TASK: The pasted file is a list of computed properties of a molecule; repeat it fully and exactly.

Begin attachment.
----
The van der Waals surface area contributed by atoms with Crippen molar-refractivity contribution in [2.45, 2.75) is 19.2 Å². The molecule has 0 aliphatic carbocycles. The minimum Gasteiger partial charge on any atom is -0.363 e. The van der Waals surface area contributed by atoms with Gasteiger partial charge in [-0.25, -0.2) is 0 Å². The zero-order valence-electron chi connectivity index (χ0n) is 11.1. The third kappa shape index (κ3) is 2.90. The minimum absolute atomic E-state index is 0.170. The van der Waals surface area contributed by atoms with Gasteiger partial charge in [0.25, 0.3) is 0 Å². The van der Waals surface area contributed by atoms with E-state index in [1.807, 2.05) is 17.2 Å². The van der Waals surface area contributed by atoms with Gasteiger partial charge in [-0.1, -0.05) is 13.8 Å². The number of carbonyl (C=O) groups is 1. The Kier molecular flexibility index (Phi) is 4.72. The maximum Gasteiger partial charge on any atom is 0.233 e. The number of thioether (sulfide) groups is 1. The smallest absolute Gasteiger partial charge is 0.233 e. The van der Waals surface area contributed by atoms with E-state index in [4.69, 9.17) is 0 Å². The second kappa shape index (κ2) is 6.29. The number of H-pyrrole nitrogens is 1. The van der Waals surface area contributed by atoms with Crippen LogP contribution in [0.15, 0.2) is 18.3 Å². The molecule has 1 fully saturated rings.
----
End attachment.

The van der Waals surface area contributed by atoms with Crippen molar-refractivity contribution in [2.45, 2.75) is 19.2 Å². The molecule has 0 aliphatic carbocycles. The minimum Gasteiger partial charge on any atom is -0.363 e. The van der Waals surface area contributed by atoms with Gasteiger partial charge in [-0.25, -0.2) is 0 Å². The zero-order valence-electron chi connectivity index (χ0n) is 11.1. The third kappa shape index (κ3) is 2.90. The minimum absolute atomic E-state index is 0.170. The van der Waals surface area contributed by atoms with Gasteiger partial charge in [0.25, 0.3) is 0 Å². The van der Waals surface area contributed by atoms with E-state index in [1.807, 2.05) is 17.2 Å². The van der Waals surface area contributed by atoms with Gasteiger partial charge in [-0.1, -0.05) is 13.8 Å². The number of carbonyl (C=O) groups is 1. The Kier molecular flexibility index (Phi) is 4.72. The maximum Gasteiger partial charge on any atom is 0.233 e. The number of thioether (sulfide) groups is 1. The smallest absolute Gasteiger partial charge is 0.233 e. The van der Waals surface area contributed by atoms with E-state index in [4.69, 9.17) is 0 Å². The second kappa shape index (κ2) is 6.29. The number of H-pyrrole nitrogens is 1. The van der Waals surface area contributed by atoms with Crippen LogP contribution in [0.15, 0.2) is 18.3 Å². The molecule has 1 fully saturated rings.